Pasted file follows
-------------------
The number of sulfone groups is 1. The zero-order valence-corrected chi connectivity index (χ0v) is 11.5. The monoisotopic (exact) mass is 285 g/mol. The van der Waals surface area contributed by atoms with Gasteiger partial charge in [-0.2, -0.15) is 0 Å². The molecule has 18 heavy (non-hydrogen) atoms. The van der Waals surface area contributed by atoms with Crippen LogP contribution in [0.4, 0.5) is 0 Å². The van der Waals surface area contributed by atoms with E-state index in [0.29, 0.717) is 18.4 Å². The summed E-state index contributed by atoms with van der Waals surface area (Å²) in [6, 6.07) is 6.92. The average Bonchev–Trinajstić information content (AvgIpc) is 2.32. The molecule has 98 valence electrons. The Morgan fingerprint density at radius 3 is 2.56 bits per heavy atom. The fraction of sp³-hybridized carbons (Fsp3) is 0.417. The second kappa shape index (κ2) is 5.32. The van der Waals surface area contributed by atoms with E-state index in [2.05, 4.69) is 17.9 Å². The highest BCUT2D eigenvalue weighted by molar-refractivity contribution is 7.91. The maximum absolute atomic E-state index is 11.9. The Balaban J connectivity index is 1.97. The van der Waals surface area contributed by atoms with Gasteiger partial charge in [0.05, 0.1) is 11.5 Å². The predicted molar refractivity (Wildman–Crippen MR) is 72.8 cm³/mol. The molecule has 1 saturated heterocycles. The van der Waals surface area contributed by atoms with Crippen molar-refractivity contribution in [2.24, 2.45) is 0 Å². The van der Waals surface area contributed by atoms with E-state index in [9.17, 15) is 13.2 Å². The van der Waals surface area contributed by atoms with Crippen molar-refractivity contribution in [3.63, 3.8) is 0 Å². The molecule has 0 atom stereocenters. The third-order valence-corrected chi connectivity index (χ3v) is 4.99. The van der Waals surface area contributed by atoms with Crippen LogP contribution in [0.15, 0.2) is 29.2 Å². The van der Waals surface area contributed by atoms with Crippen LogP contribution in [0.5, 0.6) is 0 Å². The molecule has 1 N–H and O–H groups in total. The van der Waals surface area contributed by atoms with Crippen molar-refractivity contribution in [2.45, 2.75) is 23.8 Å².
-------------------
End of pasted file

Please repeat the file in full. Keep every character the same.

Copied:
The number of sulfone groups is 1. The zero-order valence-corrected chi connectivity index (χ0v) is 11.5. The monoisotopic (exact) mass is 285 g/mol. The van der Waals surface area contributed by atoms with Gasteiger partial charge in [-0.2, -0.15) is 0 Å². The molecule has 18 heavy (non-hydrogen) atoms. The van der Waals surface area contributed by atoms with Crippen LogP contribution in [0.4, 0.5) is 0 Å². The van der Waals surface area contributed by atoms with E-state index in [0.29, 0.717) is 18.4 Å². The summed E-state index contributed by atoms with van der Waals surface area (Å²) in [6, 6.07) is 6.92. The average Bonchev–Trinajstić information content (AvgIpc) is 2.32. The molecule has 98 valence electrons. The Morgan fingerprint density at radius 3 is 2.56 bits per heavy atom. The fraction of sp³-hybridized carbons (Fsp3) is 0.417. The second kappa shape index (κ2) is 5.32. The van der Waals surface area contributed by atoms with E-state index in [2.05, 4.69) is 17.9 Å². The highest BCUT2D eigenvalue weighted by molar-refractivity contribution is 7.91. The maximum absolute atomic E-state index is 11.9. The Balaban J connectivity index is 1.97. The van der Waals surface area contributed by atoms with Gasteiger partial charge in [0.05, 0.1) is 11.5 Å². The predicted molar refractivity (Wildman–Crippen MR) is 72.8 cm³/mol. The molecule has 1 saturated heterocycles. The van der Waals surface area contributed by atoms with Crippen molar-refractivity contribution in [2.24, 2.45) is 0 Å². The van der Waals surface area contributed by atoms with E-state index in [9.17, 15) is 13.2 Å². The van der Waals surface area contributed by atoms with Crippen molar-refractivity contribution in [3.63, 3.8) is 0 Å². The molecule has 0 atom stereocenters. The third-order valence-corrected chi connectivity index (χ3v) is 4.99. The van der Waals surface area contributed by atoms with Crippen LogP contribution in [0.15, 0.2) is 29.2 Å². The van der Waals surface area contributed by atoms with Crippen LogP contribution in [0.5, 0.6) is 0 Å². The molecule has 1 N–H and O–H groups in total. The van der Waals surface area contributed by atoms with Crippen molar-refractivity contribution in [2.45, 2.75) is 23.8 Å².